Essentials for Becoming Environmentally Conscious
When Gustavo Samayoa wanted his collision repair shop to stand out from competitors, he didn’t look to the usual approaches of excellent customer service or innovative marketing. Instead, he decided to take his 10,000-square-foot shop green in a major way—and he made sure to get the certifications and seals of approval to prove his effort and dedication to creating an environmentally savvy business.
The owner of PAR Auto Body Shop in Daly City, Calif., Samayoa followed standards recommended by the San Mateo County Green Business Program, a municipal initiative aimed at resource conservation, waste reduction and pollution prevention. He earned a certificate from that group. His shop also has the I-CAR Hybrid Certification.
PAR Auto Body, which generates about $60,000 in monthly revenues, spent $8,000 over the course of a year to make changes such as switching electronic ballasts to become more compatible with energy-efficient fluorescent lights, and installing low-flow toilets. Samayoa also switched the shop to waterborne paint, and increased the amount of recycled and biodegradable products used.
The experience even led him to become a “Certified Green Consultant” with his own advisory firm, Sustainable GreenBound, which assists companies trying to go green.
Samayoa isn’t alone in trying to green his operations. Collision centers are finding that they can introduce environmentally friendly changes to their shops by following guidelines put out by municipal, state, and federal programs, as well as nonprofit organizations.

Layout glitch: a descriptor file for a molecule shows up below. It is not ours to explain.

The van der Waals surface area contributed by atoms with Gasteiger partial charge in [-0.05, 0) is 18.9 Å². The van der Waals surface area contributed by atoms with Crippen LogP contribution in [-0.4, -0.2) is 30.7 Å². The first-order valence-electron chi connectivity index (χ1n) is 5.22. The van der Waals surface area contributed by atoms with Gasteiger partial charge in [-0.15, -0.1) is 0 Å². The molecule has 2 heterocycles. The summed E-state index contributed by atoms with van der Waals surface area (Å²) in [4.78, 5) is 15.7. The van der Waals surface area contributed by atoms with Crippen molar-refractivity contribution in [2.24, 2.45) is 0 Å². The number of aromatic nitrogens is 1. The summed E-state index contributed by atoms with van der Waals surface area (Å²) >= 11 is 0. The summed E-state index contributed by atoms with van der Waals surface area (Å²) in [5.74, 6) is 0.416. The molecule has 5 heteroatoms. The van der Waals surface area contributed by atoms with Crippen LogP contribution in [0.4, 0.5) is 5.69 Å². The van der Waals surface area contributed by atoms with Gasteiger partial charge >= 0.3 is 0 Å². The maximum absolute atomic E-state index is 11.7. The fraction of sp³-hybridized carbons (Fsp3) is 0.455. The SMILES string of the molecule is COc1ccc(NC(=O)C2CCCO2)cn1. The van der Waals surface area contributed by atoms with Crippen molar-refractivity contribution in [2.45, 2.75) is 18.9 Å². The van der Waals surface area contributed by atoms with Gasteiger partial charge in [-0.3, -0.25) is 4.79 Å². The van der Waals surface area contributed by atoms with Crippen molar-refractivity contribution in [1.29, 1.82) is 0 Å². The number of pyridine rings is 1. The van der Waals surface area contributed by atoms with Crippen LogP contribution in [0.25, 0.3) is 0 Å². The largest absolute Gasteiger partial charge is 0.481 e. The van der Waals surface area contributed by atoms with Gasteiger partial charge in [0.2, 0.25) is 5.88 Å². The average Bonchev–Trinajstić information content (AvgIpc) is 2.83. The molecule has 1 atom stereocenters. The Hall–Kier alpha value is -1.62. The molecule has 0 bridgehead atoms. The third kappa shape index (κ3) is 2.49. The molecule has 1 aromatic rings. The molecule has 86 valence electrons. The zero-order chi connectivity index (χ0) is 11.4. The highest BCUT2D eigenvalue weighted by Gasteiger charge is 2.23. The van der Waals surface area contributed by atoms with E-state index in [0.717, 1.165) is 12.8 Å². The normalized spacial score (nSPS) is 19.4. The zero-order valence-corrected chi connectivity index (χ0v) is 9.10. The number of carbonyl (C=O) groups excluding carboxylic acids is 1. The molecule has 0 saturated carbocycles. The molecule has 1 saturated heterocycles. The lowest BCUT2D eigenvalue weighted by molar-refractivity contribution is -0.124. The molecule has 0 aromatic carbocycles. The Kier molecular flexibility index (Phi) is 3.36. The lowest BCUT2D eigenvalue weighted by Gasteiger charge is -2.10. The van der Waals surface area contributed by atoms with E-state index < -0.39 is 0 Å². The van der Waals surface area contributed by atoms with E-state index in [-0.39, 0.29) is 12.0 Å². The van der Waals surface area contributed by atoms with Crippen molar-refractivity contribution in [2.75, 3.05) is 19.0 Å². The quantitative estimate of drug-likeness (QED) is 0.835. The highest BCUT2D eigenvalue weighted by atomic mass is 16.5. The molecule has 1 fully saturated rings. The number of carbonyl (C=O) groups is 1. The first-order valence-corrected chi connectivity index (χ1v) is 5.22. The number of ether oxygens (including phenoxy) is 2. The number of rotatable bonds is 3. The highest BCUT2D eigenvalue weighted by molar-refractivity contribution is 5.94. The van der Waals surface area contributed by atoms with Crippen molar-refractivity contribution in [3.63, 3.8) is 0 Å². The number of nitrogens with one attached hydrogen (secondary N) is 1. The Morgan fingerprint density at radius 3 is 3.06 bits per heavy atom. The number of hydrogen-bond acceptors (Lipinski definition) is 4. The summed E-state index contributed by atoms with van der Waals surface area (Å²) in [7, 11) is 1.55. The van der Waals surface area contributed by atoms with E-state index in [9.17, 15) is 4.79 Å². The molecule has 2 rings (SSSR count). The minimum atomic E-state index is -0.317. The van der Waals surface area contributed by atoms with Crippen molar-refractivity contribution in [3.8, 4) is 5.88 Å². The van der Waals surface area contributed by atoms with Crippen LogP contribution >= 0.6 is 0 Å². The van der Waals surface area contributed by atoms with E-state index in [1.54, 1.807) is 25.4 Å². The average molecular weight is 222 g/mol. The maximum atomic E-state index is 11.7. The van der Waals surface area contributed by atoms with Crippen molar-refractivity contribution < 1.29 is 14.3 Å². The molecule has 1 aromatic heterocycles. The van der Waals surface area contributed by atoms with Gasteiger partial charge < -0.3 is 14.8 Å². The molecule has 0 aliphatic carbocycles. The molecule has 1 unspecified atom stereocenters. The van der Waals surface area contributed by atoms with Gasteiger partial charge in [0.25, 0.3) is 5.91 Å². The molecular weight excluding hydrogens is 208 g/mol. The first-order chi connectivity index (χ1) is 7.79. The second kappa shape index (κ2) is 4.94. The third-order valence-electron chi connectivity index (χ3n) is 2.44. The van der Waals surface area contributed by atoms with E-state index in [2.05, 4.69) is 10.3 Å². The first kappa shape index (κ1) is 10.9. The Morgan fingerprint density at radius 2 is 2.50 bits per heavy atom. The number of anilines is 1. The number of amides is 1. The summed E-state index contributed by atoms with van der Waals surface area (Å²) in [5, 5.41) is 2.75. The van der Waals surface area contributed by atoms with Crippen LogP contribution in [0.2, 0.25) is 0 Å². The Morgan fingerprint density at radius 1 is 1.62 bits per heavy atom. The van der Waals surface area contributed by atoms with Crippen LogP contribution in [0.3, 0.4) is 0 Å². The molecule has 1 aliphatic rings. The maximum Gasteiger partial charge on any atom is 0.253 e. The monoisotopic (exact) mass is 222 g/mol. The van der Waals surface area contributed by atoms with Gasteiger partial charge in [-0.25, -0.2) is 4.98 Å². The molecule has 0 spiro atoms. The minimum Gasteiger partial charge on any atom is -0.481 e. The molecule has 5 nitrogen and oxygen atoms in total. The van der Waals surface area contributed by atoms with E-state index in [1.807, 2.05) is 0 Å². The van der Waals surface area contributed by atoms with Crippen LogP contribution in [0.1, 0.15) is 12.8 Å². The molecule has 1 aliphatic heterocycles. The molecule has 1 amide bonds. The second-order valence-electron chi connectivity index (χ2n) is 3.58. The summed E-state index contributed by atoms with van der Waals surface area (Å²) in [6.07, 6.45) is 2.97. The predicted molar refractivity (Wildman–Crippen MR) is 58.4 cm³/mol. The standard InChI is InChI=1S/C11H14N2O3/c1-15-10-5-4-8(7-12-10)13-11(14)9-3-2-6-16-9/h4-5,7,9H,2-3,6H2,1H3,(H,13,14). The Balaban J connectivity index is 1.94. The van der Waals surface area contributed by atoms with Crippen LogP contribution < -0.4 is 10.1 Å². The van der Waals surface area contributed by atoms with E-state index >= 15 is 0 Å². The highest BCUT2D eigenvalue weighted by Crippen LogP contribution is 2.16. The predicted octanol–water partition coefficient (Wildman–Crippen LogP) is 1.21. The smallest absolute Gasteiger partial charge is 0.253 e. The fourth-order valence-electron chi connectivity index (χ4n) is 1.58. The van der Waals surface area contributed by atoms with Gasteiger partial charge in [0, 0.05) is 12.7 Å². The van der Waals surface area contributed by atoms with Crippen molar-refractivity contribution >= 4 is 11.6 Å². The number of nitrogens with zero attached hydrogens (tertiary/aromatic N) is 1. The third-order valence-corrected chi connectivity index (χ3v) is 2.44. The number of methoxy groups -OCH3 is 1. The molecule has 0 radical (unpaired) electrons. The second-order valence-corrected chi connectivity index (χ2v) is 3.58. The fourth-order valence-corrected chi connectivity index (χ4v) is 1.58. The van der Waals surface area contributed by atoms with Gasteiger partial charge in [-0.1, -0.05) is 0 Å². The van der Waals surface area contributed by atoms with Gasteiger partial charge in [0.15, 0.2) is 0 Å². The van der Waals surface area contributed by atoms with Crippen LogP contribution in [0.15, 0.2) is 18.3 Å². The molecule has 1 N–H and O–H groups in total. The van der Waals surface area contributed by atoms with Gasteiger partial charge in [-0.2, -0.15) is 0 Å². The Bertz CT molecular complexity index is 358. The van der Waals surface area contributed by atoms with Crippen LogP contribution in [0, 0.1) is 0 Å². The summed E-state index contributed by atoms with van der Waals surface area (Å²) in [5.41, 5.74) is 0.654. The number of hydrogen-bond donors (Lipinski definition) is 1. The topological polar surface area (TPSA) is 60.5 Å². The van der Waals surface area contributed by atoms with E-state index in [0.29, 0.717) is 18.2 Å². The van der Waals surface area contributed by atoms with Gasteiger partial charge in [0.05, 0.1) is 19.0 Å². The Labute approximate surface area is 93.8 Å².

Then, like Samayoa, they earn certifications or seals of recognition that not only set them apart from other shops in the area, but could also put them in line for local grant money or state funding that’s been earmarked for environmental cleanup.
CERTIFICATIONS & PROGRAMS
There are several types of certifications or “green seals of approval” that can designate a shop’s environmental health:
City, county and state designations. Every state has an environmental agency, and many municipalities and counties are implementing rewards for green businesses, similar to San Mateo. California tends to take the lead when it comes to green certifications, including a Bay Area Green Business Program started 13 years ago that became a model for other cities, such as Los Angeles.
Another example is the Green Business Partnership in Sarasota County, Fla., that offers a seal and also publishes an online directory where consumers can browse earth-friendly companies. The partnership provides free site assessments in conjunction with utility company Florida Power & Light.
Environmental Protection Agency approval. The EPA created the Automotive Refinishing Partnership in 1997, according to EPA spokesperson Mary Cushmac, as a way to promote best practices that reduce exposures to chemicals. The partnership is under the umbrella of a program called Design for the Environment, or DfE, as the agency calls it.
Also under the broader program is the Collision Repair Campaign, with a Web site (epa.gov/collisionrepair) that brings together a DfE emission reduction calculator, a self-evaluation checklist, and information on waterborne basecoats. Coming soon is a free 20-minute training DVD featuring NASCAR driver Jeff Gordon and several shop owners, who cover topics such as worker protection and new paint regulations.
Following EPA guidelines is particularly important as it can lead to other certifications, but Cushmac emphasizes that the agency doesn’t offer a seal or designation of its own. Despite that drawback, she’s noticed a large increase in interest from collision repair shops that want to send employees to EPA workshops.